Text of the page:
• compare the values in the registers, or even
  • perform DSP operations, like multiply-and-add.

As you can see, the number of the available operations is huge.

To effectively leverage the power of SIMD on any given hardware, one can use the documentation provided by the processor manufacturers.

For example, the list of all available instructions for the AVX instruction set can be found at Intel’s site.

How to Access SIMD Instructions?

We know what SIMD instructions are and what they can do.

How can we as software developers access them?

I see 4 ways in which you can embed SIMD instructions in your code.

  1. Auto-vectorization. In certain situations, compilers themselves can be smart enough to vectorize code written without vector instructions.

  2. Using assembly commands. One can write entire software in assembly or use just asm blocks in C or C++ programming language.

  3. Intrinsic functions. Processor manufacturers typically provide C functions that execute the dedicated processor instructions (or their combinations) under the hood. The programmer must simply include relevant headers and compile their programs with dedicated compiler options.

    For example, Intel has published a list of all available SIMD instructions on their architectures called Intel Instrinsics Guide. ARM has published a similar list for ARM-based architectures.

    Examples of special compilation flags are /arch:AVX on MSVC and -mavx on gcc and clang (to be able to use AVX instructions). The catch is that the processor running the software must have those instructions implemented. That’s an additional responsibility put on the developer.

  4. Dedicated libraries. There exist software libraries that provide an abstraction layer between the written code and the hardware it runs on. If we think of vector addition, we may guess that every processor that supports SIMD probably has some vector addition instruction. It may be called differently but the functionality will be the same. An example of such a library may be Open Computing Language (OpenCL). An example closer to the hearts of audio developers is the JUCE framework. JUCE provides abstractions such as SIMDRegister, which is a wrapper around the platform-specific extended register type. This approach is probably the most comfortable one but it requires you to use (and often pay for) 3rd party software.


You may have come across many abbreviations that represent the families of SIMD instruction sets. Below I listed the ones most important for digital signal processing along with short descriptions.

Table 1. SIMD instruction sets
Abbreviation Full Name Architecture Available Registers Remarks
Intel® MMX™ x86 eight 64-bit registers
  • only integer operations
Intel® SSE Streaming SIMD Extensions x86 eight 128-bit registers
  • successor of MMX™ with floating-point processing
Intel® AVX Advanced Vector Extensions x86 eight 256-bit registers (512-bit for AVX-512)
  • successor of SSE
Arm Neon   ARM thirty-two 128-bit registers
  • available on all devices running Android 6.0 or higher [source],
  • available on Apple products: iPhones, iPads, and some Macs,
  • can be used on x86 architectures with NEON_2_SSE conversion headers.

Which SIMD To Use?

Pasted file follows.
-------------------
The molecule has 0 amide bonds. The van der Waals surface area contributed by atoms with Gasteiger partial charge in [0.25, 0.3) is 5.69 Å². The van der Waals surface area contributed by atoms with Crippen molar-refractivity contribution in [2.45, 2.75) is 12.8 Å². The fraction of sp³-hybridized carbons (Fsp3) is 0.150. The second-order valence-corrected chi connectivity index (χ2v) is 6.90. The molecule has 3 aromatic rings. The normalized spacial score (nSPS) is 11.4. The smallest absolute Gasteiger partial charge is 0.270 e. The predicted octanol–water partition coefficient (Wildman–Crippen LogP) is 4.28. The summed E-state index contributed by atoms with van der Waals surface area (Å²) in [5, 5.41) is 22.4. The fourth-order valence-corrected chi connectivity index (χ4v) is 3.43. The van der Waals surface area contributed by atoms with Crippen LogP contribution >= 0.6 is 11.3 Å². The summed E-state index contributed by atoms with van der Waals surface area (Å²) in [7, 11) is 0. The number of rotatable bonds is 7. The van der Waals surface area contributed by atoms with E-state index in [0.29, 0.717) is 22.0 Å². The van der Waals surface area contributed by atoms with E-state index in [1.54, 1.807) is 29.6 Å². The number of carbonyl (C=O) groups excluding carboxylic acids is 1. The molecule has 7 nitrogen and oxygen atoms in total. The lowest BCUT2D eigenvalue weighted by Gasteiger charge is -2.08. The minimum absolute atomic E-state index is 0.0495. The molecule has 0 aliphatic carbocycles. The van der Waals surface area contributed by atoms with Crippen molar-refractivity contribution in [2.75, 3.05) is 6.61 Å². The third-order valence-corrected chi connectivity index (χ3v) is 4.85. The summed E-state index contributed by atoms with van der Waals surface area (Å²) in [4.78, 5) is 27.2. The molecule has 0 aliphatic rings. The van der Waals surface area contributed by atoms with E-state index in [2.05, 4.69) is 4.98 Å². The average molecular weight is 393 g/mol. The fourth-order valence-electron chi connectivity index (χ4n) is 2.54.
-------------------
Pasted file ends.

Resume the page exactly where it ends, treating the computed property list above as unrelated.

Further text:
Since there are many instruction sets to choose from, one may wonder: how to choose the proper one?

The answer is, as always, it depends.

The first consideration is the architecture family you are writing software for.

For example, if you write software for Android devices, you most likely will use Neon. But not always! There are Android-driven devices that run on x86 architectures as well.

If you target x86 architectures only and want to leverage SIMD as much as possible, you should provide implementations for all x86 SIMD instruction sets and give software the fallback possibility; if, for example, AVX-512 is not present, maybe SSE can be used. Keep in mind that there is SSE, SSE2, SSE3, SSE4… And there are minor versions too.

If you don’t have a clue on which platform your software will run on, you are facing the possibility of implementing every available instruction set support.

That’s why compilers are such a blessing: they can do this heavy lifting for us. And make much fewer mistakes along the way. 🙂

Why is SIMD useful in DSP?

SIMD is especially advantageous in digital signal processing applications. Why?

  1. DSP algorithms are often defined in terms of vectors. Additionally, scientists are used to operating on vectors in Matlab or Python. With the power of SIMD, we can efficiently use vectors in C/C++ code as well.
  2. DSP algorithms often perform the same tasks on different data. SIMD instructions are meant to perform the same operations on multiple variables at once.
  3. Signal processing is most often done in blocks. Blocks of audio samples, image data, or film data typically have length equal to a multiplicity of SIMD registers’ size. That makes them easy to vectorize.
  4. SIMD instruction sets often contain DSP-specific functions. For example, Neon instructions contain a multiply-and-add operation. That means that we can perform the dot product with a single command.

Disadvantages of SIMD

The SIMD is not all blue skies, unfortunately. Here are some disadvantages of SIMD in the context of DSP (but not only).

  1. A programmer’s nightmare: supporting all instruction sets. If you build not just cross-platform applications but applications that are supposed to work similarly on different processor architectures, you may run into the problem of determining the underlying architecture, its features, and handling every possible case. Think about it: you will not only have to write code using specific AVX, SSE, or Neon instructions. You will also need to implement everywhere compile-time or even run-time checks of which routines to use. This adds a lot of additional code on top of the algorithm code including macro trickery.